Ryan finally opened his Easter gift yesterday, about a week after Easter. He devoured his skittles, M&M’s and lollipops, the only three candies Ryan likes. (Children on the spectrum are very particular about what they will eat.) But he would not touch his wrapped present. He has to be in the mood to open it. And I have to tell him what’s inside, because he doesn’t like mysteries. How does he know a snake won’t jump out at him?
In a way, buying presents is easy for many parents of children on the spectrum. We don’t have to buy them. Many children with autism just aren’t interested in toys. Presents never had a lot of meaning to Ryan. But I, like many other parents I’ve talked to, just can’t not put a present or two under the tree at Christmas or a present in the Easter basket.
Again, Ryan has to be in the mood for present opening. That happened yesterday. And, as he gets older, he’s finding that he actually likes the presents he’s unwrapping. He loved the basketball hoop that can be placed over his bedroom door. Ryan fell in love with basketball after participating in “All American Athletes,” a local non-profit program for special needs children that meets weekly and teaches kickball in the fall, basketball in the winter, and t-ball in the spring. I’m so thankful for that program and the volunteers that helped Ryan become interested in sports.
Easter is a little different when you have a child on the spectrum. We were careful not to mention the Easter Bunny, because Ryan would only worry about a large bunny entering his house in the middle of the night and making a lot of noise. But on Easter morning, we told Ryan that he had an Easter basket. He wasn’t the least bit interested and ate his breakfast and got dressed before he even glanced at it. He didn’t really look at it until after church.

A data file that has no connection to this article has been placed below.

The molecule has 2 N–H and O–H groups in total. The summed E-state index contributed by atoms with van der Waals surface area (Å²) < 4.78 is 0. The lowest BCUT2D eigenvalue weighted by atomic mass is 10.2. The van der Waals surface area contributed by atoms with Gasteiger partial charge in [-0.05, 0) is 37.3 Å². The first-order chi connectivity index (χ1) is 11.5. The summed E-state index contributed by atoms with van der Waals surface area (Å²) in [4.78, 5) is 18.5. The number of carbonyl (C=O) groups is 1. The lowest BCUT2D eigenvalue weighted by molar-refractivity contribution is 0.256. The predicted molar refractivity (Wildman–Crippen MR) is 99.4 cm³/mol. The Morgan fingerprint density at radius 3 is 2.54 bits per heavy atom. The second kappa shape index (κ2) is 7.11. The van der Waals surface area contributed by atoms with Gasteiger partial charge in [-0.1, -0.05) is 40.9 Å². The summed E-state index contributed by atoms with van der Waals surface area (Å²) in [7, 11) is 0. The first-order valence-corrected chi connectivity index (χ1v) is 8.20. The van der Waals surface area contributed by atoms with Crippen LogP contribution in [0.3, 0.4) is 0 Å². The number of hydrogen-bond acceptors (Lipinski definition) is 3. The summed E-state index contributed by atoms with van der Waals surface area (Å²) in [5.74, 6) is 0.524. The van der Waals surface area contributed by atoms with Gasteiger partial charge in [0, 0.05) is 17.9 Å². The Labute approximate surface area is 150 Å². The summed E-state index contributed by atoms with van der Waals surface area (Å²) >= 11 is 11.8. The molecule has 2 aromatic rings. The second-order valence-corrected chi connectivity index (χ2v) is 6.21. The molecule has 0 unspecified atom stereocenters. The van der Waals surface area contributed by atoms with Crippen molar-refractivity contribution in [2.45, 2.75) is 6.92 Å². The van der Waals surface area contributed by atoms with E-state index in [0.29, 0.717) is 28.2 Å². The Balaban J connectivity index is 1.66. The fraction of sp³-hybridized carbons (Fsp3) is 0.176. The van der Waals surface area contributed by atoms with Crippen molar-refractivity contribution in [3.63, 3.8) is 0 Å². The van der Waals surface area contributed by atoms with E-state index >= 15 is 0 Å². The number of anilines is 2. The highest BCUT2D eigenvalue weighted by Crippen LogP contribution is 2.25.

By the way, Ryan LOVES church. We couldn’t be happier. Ryan loves the structure and the predictability of it. He now likes the music (the organ used to be too loud), the children’s sermon at the front of the sanctuary, and Kid’s church. Ryan is finally walking to the front of the church on his own when it is time for the kid’s sermon. In the past, I walked him up the aisle and showed him where to sit on the floor in the front. The first time, Ryan wanted to run up onto the stage and join the choir. But now Ryan is walking to the front all by himself and actually telling me not to come.
Church hasn’t always been this easy. We could attend church when Ryan was young enough to be in the nursery. But when he got too big, we faced a lot of opposition from our little boy who is sound sensitive and couldn’t handle the organ music, the singing choir, or the amplified voice of the minister. For awhile, we just didn’t attend church. Then, when we felt he was ready, we slowly introduced him to the church service. We walked through the sanctuary on a Saturday when it was empty. He sat in the lobby of the church several Sundays where it wasn’t as loud but he could hear the sermon and music. Ryan’s ABA therapist came to church a few times and helped Ryan get used to the service.
Now Ryan is a pro at going to church and loves it. Sean and I spent our Easter laughing about our silly little boy who loves going to church, but has no interest in his Easter basket or present. Life with Ryan and his unique, creative brain is not bad, just different. We wouldn’t change it for the world.